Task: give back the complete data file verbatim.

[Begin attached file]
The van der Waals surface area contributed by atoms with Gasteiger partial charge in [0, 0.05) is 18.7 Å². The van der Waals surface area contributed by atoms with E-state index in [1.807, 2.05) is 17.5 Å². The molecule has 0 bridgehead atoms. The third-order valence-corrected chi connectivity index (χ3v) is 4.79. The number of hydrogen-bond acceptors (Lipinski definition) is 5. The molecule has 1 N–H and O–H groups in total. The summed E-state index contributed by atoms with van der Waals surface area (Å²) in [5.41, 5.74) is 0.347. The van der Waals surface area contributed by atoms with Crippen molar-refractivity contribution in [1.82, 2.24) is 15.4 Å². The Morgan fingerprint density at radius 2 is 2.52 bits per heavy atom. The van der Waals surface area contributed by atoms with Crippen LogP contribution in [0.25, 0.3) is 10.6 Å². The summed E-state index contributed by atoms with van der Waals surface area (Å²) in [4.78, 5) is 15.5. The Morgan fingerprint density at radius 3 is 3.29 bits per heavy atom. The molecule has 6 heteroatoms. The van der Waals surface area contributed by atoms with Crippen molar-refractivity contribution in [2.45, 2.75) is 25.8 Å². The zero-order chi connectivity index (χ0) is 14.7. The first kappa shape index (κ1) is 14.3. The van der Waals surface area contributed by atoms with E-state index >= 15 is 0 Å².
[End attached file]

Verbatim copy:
The van der Waals surface area contributed by atoms with Gasteiger partial charge in [0, 0.05) is 18.7 Å². The van der Waals surface area contributed by atoms with E-state index in [1.807, 2.05) is 17.5 Å². The molecule has 0 bridgehead atoms. The third-order valence-corrected chi connectivity index (χ3v) is 4.79. The number of hydrogen-bond acceptors (Lipinski definition) is 5. The molecule has 1 N–H and O–H groups in total. The summed E-state index contributed by atoms with van der Waals surface area (Å²) in [5.41, 5.74) is 0.347. The van der Waals surface area contributed by atoms with Crippen molar-refractivity contribution in [1.82, 2.24) is 15.4 Å². The Morgan fingerprint density at radius 2 is 2.52 bits per heavy atom. The van der Waals surface area contributed by atoms with Crippen LogP contribution in [0.25, 0.3) is 10.6 Å². The summed E-state index contributed by atoms with van der Waals surface area (Å²) in [4.78, 5) is 15.5. The Morgan fingerprint density at radius 3 is 3.29 bits per heavy atom. The molecule has 6 heteroatoms. The van der Waals surface area contributed by atoms with Crippen molar-refractivity contribution in [2.45, 2.75) is 25.8 Å². The zero-order chi connectivity index (χ0) is 14.7. The first kappa shape index (κ1) is 14.3. The van der Waals surface area contributed by atoms with E-state index >= 15 is 0 Å².